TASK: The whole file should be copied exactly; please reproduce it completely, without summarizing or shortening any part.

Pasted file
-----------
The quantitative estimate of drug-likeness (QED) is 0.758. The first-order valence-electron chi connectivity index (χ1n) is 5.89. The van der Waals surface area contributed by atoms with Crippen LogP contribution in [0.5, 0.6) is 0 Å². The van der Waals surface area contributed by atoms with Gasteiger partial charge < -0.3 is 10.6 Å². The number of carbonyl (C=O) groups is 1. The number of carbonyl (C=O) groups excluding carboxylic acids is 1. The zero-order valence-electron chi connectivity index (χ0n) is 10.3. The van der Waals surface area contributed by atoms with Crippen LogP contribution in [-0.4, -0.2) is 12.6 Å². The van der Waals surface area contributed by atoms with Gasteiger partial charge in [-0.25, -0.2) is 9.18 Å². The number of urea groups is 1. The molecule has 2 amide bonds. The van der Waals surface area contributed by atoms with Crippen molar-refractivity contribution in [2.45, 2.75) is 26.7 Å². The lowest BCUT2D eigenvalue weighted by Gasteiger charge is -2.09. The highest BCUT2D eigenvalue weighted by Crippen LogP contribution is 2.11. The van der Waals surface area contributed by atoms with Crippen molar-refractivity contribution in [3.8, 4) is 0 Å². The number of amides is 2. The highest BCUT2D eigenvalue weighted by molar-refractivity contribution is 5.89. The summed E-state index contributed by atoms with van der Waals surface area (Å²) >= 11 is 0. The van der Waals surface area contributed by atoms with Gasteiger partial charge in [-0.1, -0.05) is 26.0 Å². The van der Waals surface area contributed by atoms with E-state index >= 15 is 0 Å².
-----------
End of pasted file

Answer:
The quantitative estimate of drug-likeness (QED) is 0.758. The first-order valence-electron chi connectivity index (χ1n) is 5.89. The van der Waals surface area contributed by atoms with Crippen LogP contribution in [0.5, 0.6) is 0 Å². The van der Waals surface area contributed by atoms with Gasteiger partial charge < -0.3 is 10.6 Å². The number of carbonyl (C=O) groups is 1. The number of carbonyl (C=O) groups excluding carboxylic acids is 1. The zero-order valence-electron chi connectivity index (χ0n) is 10.3. The van der Waals surface area contributed by atoms with Crippen LogP contribution in [-0.4, -0.2) is 12.6 Å². The van der Waals surface area contributed by atoms with Gasteiger partial charge in [-0.25, -0.2) is 9.18 Å². The number of urea groups is 1. The molecule has 2 amide bonds. The van der Waals surface area contributed by atoms with Crippen molar-refractivity contribution in [2.45, 2.75) is 26.7 Å². The lowest BCUT2D eigenvalue weighted by Gasteiger charge is -2.09. The highest BCUT2D eigenvalue weighted by Crippen LogP contribution is 2.11. The van der Waals surface area contributed by atoms with Crippen molar-refractivity contribution in [3.8, 4) is 0 Å². The number of amides is 2. The highest BCUT2D eigenvalue weighted by molar-refractivity contribution is 5.89. The summed E-state index contributed by atoms with van der Waals surface area (Å²) >= 11 is 0. The van der Waals surface area contributed by atoms with Gasteiger partial charge in [-0.1, -0.05) is 26.0 Å². The van der Waals surface area contributed by atoms with E-state index >= 15 is 0 Å².